When I first saw this film, I knew that it was given pretty bad reviews--currently 16% on Rotten Tomatoes and 35% on Metacritic. And with my expectations set that low, I remember kinda liking this movie: sure, the protagonist was unlikeable (as some critics notes)--but that gives him some room to grow as a person; sure, the teleportation power these "Jumpers" have opens up the movie to some action scenes that are hard to follow--but some of the visuals are really interesting; and sure, the villainous group is this pretty incoherent group of religiously-motivated Paladins--but...
That's probably the biggest structural problem with the movie. (As opposed to other sorts of problems, like casting. Hayden Christiansen does good work as the selfish guy who doesn't care about the world, the guy who creeps around the girl he likes after years of not seeing her. But when he starts to act nice, it doesn't really ring true.) Actually, let's expand the issue: I'm fine with the hero's journey from entitled little shit running away from family trauma (mother abandoned, father is cold) to guy willing to put himself out to save others (even if the only time he really does that is to save the girl he likes; and to hold back from killing the antagonist that he never tried to kill before); but the minor/secondary characters need polishing.
First, the antagonists: If you have a character who is self-centered and wants to run away from his past, it makes some thematic sense to make the antagonists interested in tying him down to the world. Unfortunately, the Paladins' religious motivation for this is so hokey that it never really seems like anything but a plot convenience. How about this: you have a character who is both running away from his past and locked into an adolescent, screw-the-world mentality, a guy who won't lift a finger to help people caught in natural disasters. So make his opponents people who know about his past and want to make the world better--by any means necessary: a covert military/intelligence unit. So now we have a self-centered teleporter facing an opponent who seems to have a good idea: use your powers to help people. Of course the leader of the unit will turn out to be power-mad because we don't want too much ambiguity. But now we're left with a hero who has seen what his power can do to help people, and not just see how his power can help him get laid.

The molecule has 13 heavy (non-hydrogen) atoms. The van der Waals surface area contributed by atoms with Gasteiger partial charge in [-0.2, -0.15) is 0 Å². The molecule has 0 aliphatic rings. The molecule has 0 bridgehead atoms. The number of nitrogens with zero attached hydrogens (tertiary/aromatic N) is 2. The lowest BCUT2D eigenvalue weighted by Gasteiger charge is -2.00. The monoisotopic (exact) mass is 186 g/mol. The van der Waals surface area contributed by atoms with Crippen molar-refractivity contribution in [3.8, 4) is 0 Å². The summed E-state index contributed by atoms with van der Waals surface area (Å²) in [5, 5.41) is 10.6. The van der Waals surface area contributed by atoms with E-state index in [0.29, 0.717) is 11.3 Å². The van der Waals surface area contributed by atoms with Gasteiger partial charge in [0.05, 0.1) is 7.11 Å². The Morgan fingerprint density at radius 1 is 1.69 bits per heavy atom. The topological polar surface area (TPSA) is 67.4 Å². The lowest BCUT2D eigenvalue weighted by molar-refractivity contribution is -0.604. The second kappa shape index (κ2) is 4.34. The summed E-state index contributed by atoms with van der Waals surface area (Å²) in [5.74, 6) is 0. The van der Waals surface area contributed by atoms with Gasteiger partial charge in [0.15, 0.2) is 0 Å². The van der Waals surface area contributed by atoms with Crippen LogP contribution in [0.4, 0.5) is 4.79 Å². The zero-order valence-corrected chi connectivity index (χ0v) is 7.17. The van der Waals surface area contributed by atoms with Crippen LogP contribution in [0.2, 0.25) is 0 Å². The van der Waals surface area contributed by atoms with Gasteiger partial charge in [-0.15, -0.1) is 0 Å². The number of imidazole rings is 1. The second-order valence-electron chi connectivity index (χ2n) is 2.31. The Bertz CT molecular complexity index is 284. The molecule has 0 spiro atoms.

Which brings us to similar problems with the other secondary characters: the love interest who mostly just gets pushed around or used as a lure; the vengeance-mad jumper who should really be in more conflict between his jumper and his normal lives; the silly mystery of why his mom left, etc.
But, to end on a good note, there's at least one thing that this screenplay does nicely. When the jumper protagonist returns home and runs into the old bully from high school, he teleports him away as a way to punish the bully. Only that strange event calls up the attention of the bad guys. In that way, the protagonist is punished for his short-sighted and self-centered interest in revenge.